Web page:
• Advanced Materials—Enablers for Disruptive Innovation: Lightweight design, additive manufacturing, design of new alloys: The first presentation (Ph. Jacques, EMIRI) was an overview of European initiatives that will contribute to a carbon neutral society; a focus on the battery initiative has been presented among other European instruments. In addition, some details about the future European framework programme (Horizon Europe) has been given in order to show where the material activities will be put within the three pillars. Prof. M. Vedani, Politecnico Milano, focused on the way to (better) design alloys well suited for additive manufacturing processes, giving examples from aluminium alloys as well as from stainless steel. Dr. T. Madiberk (Skeleton) presentsed energy storage through supercapacitors. The SKELETON approach is to use curved graphene as active materials that enhance the energy density capacity in order to build full integrated storage system. Dr. M. Glotin (Arkema) was directly linked with an EIT RM ongoing upscaling project called SUPERSMART. The approach based on printed electronic on paper is aiming to embed sensors for making smart products with low environmental impact (recyclable). Prof. O. Gutfleisch (TU Darmstadt) showed how magnetic materials are useful in numerous key technologies. Based on the magnetocaloric effect (MCE), the targeted application is for cooling system based on magnetic refrigeration. Materials exhibiting such property could necessitate Critical Raw Materials (CRM); thus the presentation addressed some ways to overcome this issue (through substitution or by using recycled magnets).

  • Materials for Future Mobility: Challenges for raw materials and new materials for future mobility, including batteries and magnets. Daniele Pullini, FIAT Research Centre, described the size and status of the EU automotive sector, with 2.5 million people currently involved in the manufacturing of motor vehicles (i.e. 8.2% of the EU employment in manufacturing). New forms of sustainable mobility are fundamental in the transition towards a Green Economy. Michel Glotin (Arkema) reviewed opportunities and challenges for composites in automotive, in competition also with high strength steel, aluminium and magnesium for steel substitution. Claudio Mus (Endurance Overseas) evidenced that Lightweight materials like aluminium are currently in high demand for electric vehicles as low weight equals longer range or a reduction of the battery cost. Erik Svedlund (Epiroc) presented the Mining industry as one of the big winners in the transformation to zero emission and electrification. Relevant examples of underground mining equipment addressed to battery electrification have been shown. Maria Åstrand (Northvolt) discussed about the global political, environmental and technological trends driving the demand towards a rapid increase in lithium-ion batteries, turning it to a strategically important domain for both industry and society. Guillame Claude (CEA) described the ALIM project, supporting commercialization of critical raw material (CRM)-free innovative battery solutions, by mastering the production process of extra-thin lithium electrodes and boosting the performances of current cells, by use of rolling mills to produce thin electrodes.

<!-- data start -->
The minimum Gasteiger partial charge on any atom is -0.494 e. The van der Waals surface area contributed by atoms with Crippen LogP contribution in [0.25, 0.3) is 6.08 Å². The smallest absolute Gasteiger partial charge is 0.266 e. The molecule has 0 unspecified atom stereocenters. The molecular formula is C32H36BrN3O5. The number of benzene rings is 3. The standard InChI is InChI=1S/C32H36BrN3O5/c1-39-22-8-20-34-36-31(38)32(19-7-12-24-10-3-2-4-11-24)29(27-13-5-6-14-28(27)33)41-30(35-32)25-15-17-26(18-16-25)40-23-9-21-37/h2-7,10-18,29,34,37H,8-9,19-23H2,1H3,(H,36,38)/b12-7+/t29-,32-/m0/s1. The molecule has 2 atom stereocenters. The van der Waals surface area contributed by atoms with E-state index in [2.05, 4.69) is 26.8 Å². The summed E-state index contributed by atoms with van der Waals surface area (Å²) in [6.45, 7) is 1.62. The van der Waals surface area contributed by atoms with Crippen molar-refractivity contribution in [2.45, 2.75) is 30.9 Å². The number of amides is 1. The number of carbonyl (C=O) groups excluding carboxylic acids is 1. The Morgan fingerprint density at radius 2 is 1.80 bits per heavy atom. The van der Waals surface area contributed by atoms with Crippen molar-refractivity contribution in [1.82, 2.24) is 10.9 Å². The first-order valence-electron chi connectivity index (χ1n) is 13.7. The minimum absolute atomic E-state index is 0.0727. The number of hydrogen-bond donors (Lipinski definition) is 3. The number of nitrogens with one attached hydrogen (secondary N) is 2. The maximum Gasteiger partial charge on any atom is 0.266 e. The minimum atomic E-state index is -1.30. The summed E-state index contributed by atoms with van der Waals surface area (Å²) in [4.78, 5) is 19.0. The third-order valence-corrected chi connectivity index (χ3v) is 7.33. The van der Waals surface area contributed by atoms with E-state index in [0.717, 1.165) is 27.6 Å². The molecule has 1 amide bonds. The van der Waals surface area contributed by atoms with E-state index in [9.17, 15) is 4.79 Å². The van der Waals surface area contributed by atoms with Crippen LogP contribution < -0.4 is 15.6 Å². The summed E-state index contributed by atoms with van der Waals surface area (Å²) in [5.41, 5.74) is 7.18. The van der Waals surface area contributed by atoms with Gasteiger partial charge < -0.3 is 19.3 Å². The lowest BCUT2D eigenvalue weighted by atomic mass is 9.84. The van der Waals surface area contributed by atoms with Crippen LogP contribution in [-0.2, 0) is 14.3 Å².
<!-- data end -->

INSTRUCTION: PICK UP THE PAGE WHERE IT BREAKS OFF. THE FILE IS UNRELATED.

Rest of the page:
• Resource Efficiency Cities: Urban and landfill mining, materials flow analysis, circular economy—The session contained two more general presentations from Nikolai Jacobi (ICLEI) regarding general aspects related to resource efficient and circular cities and a second one by Markus Reuter (Helmholtz) regarding metallurgical processing and circularity. This was followed by three more technology-specific presentations from Yiannis Pontikes (Leuven university) related to construction materials and industrial-urban symbiosis (The RECOVER project funded by EIT Rawmaterials), a second one by Martin Schlummer on displays recycling (Display project funded by EIT Rawmaterials) and a third one for magnets recovery by Alex Bevan from Urban Mining Company (USA).

The RM Summit featured also satellite workshops: the CERA project, an innovative raw material certification platform supported by EIT RawMaterials and coordinated by the German company DMT, held a workshop to discuss progresses and way forward. Outotec organised a workshop with students on “Possibilities for business – service-based entrepreneurship”. The SUPRIM project held a workshop entitled “Practitioner stakeholder workshop on an enhanced LCA methodology for Resources”. The EIT RawMaterials Alumni organisation organised a challenge for industries entitled “Engage & compete with EIT RawMaterials Alumni in a survival challenge”.

The Raw Materials Summit showed that it is a great time to innovate in the RM sector, and that raw materials play a central role in the road to meet the ambitious goals of reducing CO2 emissions and meet the best mitigations scenarios.

In 2020, the second edition of the Raw Materials Summit will take place once again in Berlin from the 18th to the 20th of May, with a similar format, aiming at increasing the community and ecosystem engagement in the programme and with higher involvement of industries and policy makers. More information will be available soon on www.eitrawmaterials.eu.We are looking forward to see you on 18-20 May 2020 at the Raw Materials Summit 2020!